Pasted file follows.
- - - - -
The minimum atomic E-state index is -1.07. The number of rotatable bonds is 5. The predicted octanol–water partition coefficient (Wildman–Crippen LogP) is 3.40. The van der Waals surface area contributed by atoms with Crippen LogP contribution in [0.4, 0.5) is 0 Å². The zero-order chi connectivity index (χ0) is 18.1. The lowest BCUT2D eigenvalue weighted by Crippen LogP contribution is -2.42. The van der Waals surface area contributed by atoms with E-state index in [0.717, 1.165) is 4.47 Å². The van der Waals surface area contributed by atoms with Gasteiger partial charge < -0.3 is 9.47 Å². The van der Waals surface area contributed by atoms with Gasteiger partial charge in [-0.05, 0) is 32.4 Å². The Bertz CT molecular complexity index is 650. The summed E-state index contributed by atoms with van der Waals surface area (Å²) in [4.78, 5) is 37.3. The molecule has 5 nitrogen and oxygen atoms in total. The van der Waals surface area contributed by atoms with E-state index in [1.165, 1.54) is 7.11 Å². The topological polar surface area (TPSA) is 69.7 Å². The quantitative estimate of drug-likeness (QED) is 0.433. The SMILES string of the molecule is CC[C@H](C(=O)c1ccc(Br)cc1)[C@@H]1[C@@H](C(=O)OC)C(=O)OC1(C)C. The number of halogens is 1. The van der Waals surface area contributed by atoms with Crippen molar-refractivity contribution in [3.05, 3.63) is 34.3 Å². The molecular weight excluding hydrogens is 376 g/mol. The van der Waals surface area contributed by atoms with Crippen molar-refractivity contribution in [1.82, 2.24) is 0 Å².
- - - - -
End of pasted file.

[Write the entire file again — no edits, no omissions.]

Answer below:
The minimum atomic E-state index is -1.07. The number of rotatable bonds is 5. The predicted octanol–water partition coefficient (Wildman–Crippen LogP) is 3.40. The van der Waals surface area contributed by atoms with Crippen LogP contribution in [0.4, 0.5) is 0 Å². The zero-order chi connectivity index (χ0) is 18.1. The lowest BCUT2D eigenvalue weighted by Crippen LogP contribution is -2.42. The van der Waals surface area contributed by atoms with E-state index in [0.717, 1.165) is 4.47 Å². The van der Waals surface area contributed by atoms with Gasteiger partial charge < -0.3 is 9.47 Å². The van der Waals surface area contributed by atoms with Gasteiger partial charge in [-0.05, 0) is 32.4 Å². The Bertz CT molecular complexity index is 650. The summed E-state index contributed by atoms with van der Waals surface area (Å²) in [4.78, 5) is 37.3. The molecule has 5 nitrogen and oxygen atoms in total. The van der Waals surface area contributed by atoms with E-state index in [1.165, 1.54) is 7.11 Å². The topological polar surface area (TPSA) is 69.7 Å². The quantitative estimate of drug-likeness (QED) is 0.433. The SMILES string of the molecule is CC[C@H](C(=O)c1ccc(Br)cc1)[C@@H]1[C@@H](C(=O)OC)C(=O)OC1(C)C. The number of halogens is 1. The van der Waals surface area contributed by atoms with Crippen molar-refractivity contribution in [3.05, 3.63) is 34.3 Å². The molecular weight excluding hydrogens is 376 g/mol. The van der Waals surface area contributed by atoms with Crippen molar-refractivity contribution in [1.82, 2.24) is 0 Å².